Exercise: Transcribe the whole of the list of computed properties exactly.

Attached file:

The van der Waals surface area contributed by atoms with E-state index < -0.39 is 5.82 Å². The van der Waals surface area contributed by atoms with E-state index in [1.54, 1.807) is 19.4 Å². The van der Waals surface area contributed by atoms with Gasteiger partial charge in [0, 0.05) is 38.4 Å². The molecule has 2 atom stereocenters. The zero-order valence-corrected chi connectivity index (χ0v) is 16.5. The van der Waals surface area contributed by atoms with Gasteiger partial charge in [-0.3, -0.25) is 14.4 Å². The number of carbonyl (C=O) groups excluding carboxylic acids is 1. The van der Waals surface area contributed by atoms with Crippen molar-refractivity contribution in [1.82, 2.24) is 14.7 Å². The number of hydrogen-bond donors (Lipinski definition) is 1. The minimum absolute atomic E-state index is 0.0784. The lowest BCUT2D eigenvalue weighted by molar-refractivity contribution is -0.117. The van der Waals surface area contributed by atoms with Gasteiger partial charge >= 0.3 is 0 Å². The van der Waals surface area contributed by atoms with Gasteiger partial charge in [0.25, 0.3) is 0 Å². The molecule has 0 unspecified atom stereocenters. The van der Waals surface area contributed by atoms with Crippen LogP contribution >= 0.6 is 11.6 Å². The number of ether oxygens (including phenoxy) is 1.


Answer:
The van der Waals surface area contributed by atoms with E-state index < -0.39 is 5.82 Å². The van der Waals surface area contributed by atoms with E-state index in [1.54, 1.807) is 19.4 Å². The van der Waals surface area contributed by atoms with Gasteiger partial charge in [0, 0.05) is 38.4 Å². The molecule has 2 atom stereocenters. The zero-order valence-corrected chi connectivity index (χ0v) is 16.5. The van der Waals surface area contributed by atoms with Gasteiger partial charge in [-0.3, -0.25) is 14.4 Å². The number of carbonyl (C=O) groups excluding carboxylic acids is 1. The van der Waals surface area contributed by atoms with Crippen molar-refractivity contribution in [1.82, 2.24) is 14.7 Å². The number of hydrogen-bond donors (Lipinski definition) is 1. The minimum absolute atomic E-state index is 0.0784. The lowest BCUT2D eigenvalue weighted by molar-refractivity contribution is -0.117. The van der Waals surface area contributed by atoms with Gasteiger partial charge >= 0.3 is 0 Å². The van der Waals surface area contributed by atoms with Gasteiger partial charge in [0.25, 0.3) is 0 Å². The molecule has 0 unspecified atom stereocenters. The van der Waals surface area contributed by atoms with Crippen LogP contribution >= 0.6 is 11.6 Å². The number of ether oxygens (including phenoxy) is 1.